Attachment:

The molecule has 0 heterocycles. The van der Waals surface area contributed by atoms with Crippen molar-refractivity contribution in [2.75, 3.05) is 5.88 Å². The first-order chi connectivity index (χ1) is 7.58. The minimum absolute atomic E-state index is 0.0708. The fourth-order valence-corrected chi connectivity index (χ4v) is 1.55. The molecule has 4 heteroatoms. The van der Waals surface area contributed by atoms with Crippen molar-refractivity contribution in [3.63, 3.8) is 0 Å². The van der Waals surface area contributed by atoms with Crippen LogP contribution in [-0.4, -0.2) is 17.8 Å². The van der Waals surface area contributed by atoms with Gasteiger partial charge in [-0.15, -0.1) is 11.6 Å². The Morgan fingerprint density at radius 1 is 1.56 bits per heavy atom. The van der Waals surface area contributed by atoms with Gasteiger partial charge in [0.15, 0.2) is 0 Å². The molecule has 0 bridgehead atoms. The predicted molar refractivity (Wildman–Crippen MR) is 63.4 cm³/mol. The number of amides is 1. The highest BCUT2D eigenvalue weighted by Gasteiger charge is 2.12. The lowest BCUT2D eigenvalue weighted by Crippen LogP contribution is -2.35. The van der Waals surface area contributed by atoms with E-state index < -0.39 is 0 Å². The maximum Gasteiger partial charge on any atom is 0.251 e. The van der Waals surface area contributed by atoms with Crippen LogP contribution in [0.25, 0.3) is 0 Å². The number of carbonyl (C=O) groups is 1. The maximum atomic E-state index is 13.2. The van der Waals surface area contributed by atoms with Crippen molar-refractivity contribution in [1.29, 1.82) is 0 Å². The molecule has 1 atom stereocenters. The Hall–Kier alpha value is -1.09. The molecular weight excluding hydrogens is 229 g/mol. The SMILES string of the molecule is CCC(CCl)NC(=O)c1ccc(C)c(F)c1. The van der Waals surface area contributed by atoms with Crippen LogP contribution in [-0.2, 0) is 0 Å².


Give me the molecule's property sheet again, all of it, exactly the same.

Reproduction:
The molecule has 0 heterocycles. The van der Waals surface area contributed by atoms with Crippen molar-refractivity contribution in [2.75, 3.05) is 5.88 Å². The first-order chi connectivity index (χ1) is 7.58. The minimum absolute atomic E-state index is 0.0708. The fourth-order valence-corrected chi connectivity index (χ4v) is 1.55. The molecule has 4 heteroatoms. The van der Waals surface area contributed by atoms with Crippen molar-refractivity contribution in [3.63, 3.8) is 0 Å². The van der Waals surface area contributed by atoms with Crippen LogP contribution in [-0.4, -0.2) is 17.8 Å². The van der Waals surface area contributed by atoms with Gasteiger partial charge in [-0.15, -0.1) is 11.6 Å². The Morgan fingerprint density at radius 1 is 1.56 bits per heavy atom. The van der Waals surface area contributed by atoms with Gasteiger partial charge in [0.15, 0.2) is 0 Å². The molecule has 0 bridgehead atoms. The predicted molar refractivity (Wildman–Crippen MR) is 63.4 cm³/mol. The number of amides is 1. The highest BCUT2D eigenvalue weighted by Gasteiger charge is 2.12. The lowest BCUT2D eigenvalue weighted by Crippen LogP contribution is -2.35. The van der Waals surface area contributed by atoms with E-state index < -0.39 is 0 Å². The maximum Gasteiger partial charge on any atom is 0.251 e. The van der Waals surface area contributed by atoms with Crippen LogP contribution in [0.25, 0.3) is 0 Å². The number of carbonyl (C=O) groups is 1. The maximum atomic E-state index is 13.2. The van der Waals surface area contributed by atoms with Crippen molar-refractivity contribution in [1.29, 1.82) is 0 Å². The molecule has 1 atom stereocenters. The Hall–Kier alpha value is -1.09. The molecular weight excluding hydrogens is 229 g/mol. The SMILES string of the molecule is CCC(CCl)NC(=O)c1ccc(C)c(F)c1. The van der Waals surface area contributed by atoms with Crippen LogP contribution in [-0.2, 0) is 0 Å².